Hospital and nursing home nurse-call systems are hardly an innovation. Hospital patients and nursing home residents in need of assistance have relied on bedside buttons to summon help for years.
But while the simple bedside call buttons of yesteryear did nothing more than turn on a light or sound a buzzer at a nursing station, nurse-call technology has evolved into sophisticated, software-driven communications and alert systems.
Caregivers who did not happen to be within sight or earshot of the old technology’s lights and buzzers could have missed a call or unnecessarily delayed responding. Software-guided and WiFi-enabled nurse-call systems can now contact nurses through cellphone-like devices.
The most up-to-date nurse-call systems can keep detailed records of care dispensed and help caregivers locate RFID-tagged personnel as well as equipment such as wheelchairs. RFID wander-alert tags also let memory-care unit nursing home and assisted living staff keep tabs on wandering residents.
When Myron and Ann Kowal started Special Care Systems LLC, hospitals and nursing homes largely relied on call systems that worked with lights and buzzers. Myron Kowal, then recently laid off from a job with a nurse-call equipment firm, saw the new world coming and was ready to take advantage of it, said his wife and company CEO Ann Kowal.
Special Care Systems positioned itself to profit from an industry just as it was about to take off, said Brian DiGiacco, a partner at Rizzo, DiGiacco & Hern CPAs PLLC, who has overseen Special Care Systems’ financial and compliance functions for the past eight years. He describes himself as the firm’s outsourced chief financial officer.
Two trends have fueled the market’s growth, DiGiacco said. First, nursing homes and assisted living communities have undergone a building boom as owners expanded their campuses and broke ground on multilevel senior living facilities to accommodate a wave of aging baby boomers. At the same time, innovations have recast the market as the relatively simple nurse-call systems morphed into communications systems specifically tailored to meet the needs of health care facilities.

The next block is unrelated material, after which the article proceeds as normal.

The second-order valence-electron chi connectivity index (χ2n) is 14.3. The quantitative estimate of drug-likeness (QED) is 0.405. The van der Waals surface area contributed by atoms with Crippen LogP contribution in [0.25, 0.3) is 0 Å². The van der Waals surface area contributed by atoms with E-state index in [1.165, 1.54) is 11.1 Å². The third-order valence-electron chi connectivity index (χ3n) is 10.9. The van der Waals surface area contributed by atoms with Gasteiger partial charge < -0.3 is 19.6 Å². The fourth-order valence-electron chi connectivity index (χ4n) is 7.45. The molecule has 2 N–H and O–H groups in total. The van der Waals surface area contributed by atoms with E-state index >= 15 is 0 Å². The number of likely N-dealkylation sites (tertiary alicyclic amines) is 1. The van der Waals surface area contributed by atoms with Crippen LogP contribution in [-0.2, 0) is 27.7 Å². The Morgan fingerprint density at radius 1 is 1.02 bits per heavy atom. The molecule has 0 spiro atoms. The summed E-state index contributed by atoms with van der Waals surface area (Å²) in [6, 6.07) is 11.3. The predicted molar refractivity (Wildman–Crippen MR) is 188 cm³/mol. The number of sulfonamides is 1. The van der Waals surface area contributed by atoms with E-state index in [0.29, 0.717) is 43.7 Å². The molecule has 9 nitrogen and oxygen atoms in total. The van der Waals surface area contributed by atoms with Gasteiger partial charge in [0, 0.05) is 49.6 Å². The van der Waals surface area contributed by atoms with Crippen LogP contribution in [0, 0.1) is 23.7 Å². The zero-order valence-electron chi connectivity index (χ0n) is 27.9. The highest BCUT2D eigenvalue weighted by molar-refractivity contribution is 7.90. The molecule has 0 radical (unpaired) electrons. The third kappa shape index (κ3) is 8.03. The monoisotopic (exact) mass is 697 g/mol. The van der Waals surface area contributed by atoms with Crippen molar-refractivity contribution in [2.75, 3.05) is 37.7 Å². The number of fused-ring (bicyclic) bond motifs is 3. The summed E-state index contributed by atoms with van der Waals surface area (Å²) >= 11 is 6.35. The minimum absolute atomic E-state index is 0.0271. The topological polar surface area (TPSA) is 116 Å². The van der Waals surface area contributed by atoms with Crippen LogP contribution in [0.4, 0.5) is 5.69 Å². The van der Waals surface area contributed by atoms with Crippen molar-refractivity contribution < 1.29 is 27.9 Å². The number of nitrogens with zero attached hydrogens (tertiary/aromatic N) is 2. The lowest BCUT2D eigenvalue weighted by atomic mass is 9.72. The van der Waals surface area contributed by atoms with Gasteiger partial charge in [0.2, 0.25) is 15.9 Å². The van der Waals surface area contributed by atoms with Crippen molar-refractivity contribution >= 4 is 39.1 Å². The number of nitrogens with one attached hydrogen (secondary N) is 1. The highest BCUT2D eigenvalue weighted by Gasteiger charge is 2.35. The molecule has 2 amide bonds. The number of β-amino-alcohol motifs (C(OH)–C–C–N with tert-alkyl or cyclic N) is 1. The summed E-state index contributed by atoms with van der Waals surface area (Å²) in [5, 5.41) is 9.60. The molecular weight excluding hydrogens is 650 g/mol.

“I have other clients in this industry, and I think we’re talking about a market that has not reached its peak yet,” DiGiacco said.
When the Kowals started the company, then called Special Care Technologies, in 2002, they worked out of an office in their Webster home, but now Special Care Systems has relocated to Irondequoit. The company employs 14 including herself, Ann Kowal said. Revenue grew 38 percent in 2014.
Its East Ridge Road space also houses Response Care Inc., a nurse-call and personal-alert equipment company headed by Myron Kowal, who left Special Care Systems to start Response Care in 2006, when he bought the facilities division of the equipment line’s previous provider.
“Response Care is one of our vendors,” Ann Kowal said.
Special Care Systems also sells and services other equipment lines, helping client organizations design, install and maintain systems fitted to their particular needs. Her company works with facilities as a consultant as well as a vendor, she said.
Special Care Systems supplies internal communications and response systems to facilities that include Rochester General, Unity, Newark-Wayne Community and Highland hospitals.
Nursing home customers include St. Ann’s Community and Jewish Senior Life, the area’s two largest multi-level senior-citizen residential community organizations, as well as a sampling of other area nursing home and assisted living facilities.
Ann Kowal sees Special Care Systems expanding eastward to the Capital Region and upper Hudson Valley.
The downstate market has its own peculiar dynamic. And for the near future at least, she is not ready to compete there, Kowal said.
While she sees Special Care Systems as mostly confining its sales to Upstate New York, Kowal has national ambitions of a sort.
Health care facilities from as far away as Texas have called in Special Care Systems to iron out bugs in systems they bought from other vendors. Her company could develop a good business as a troubleshooter, she said.
Special Care Systems LLC
Health care communications provider
Year founded: 2002
2015 ranking: 73
Top executive: Ann Kowal, president and CEO
Current employment: 14
The Rochester Top 100 program is presented by the Rochester Business Alliance Inc. and KPMG LLP. Launched in 1987, it recognizes the fastest-growing private companies in Greater Rochester. The 2016 Rochester Top 100 event will be held Nov. 2. For more information, go to rochesterbusinessalliance.com.
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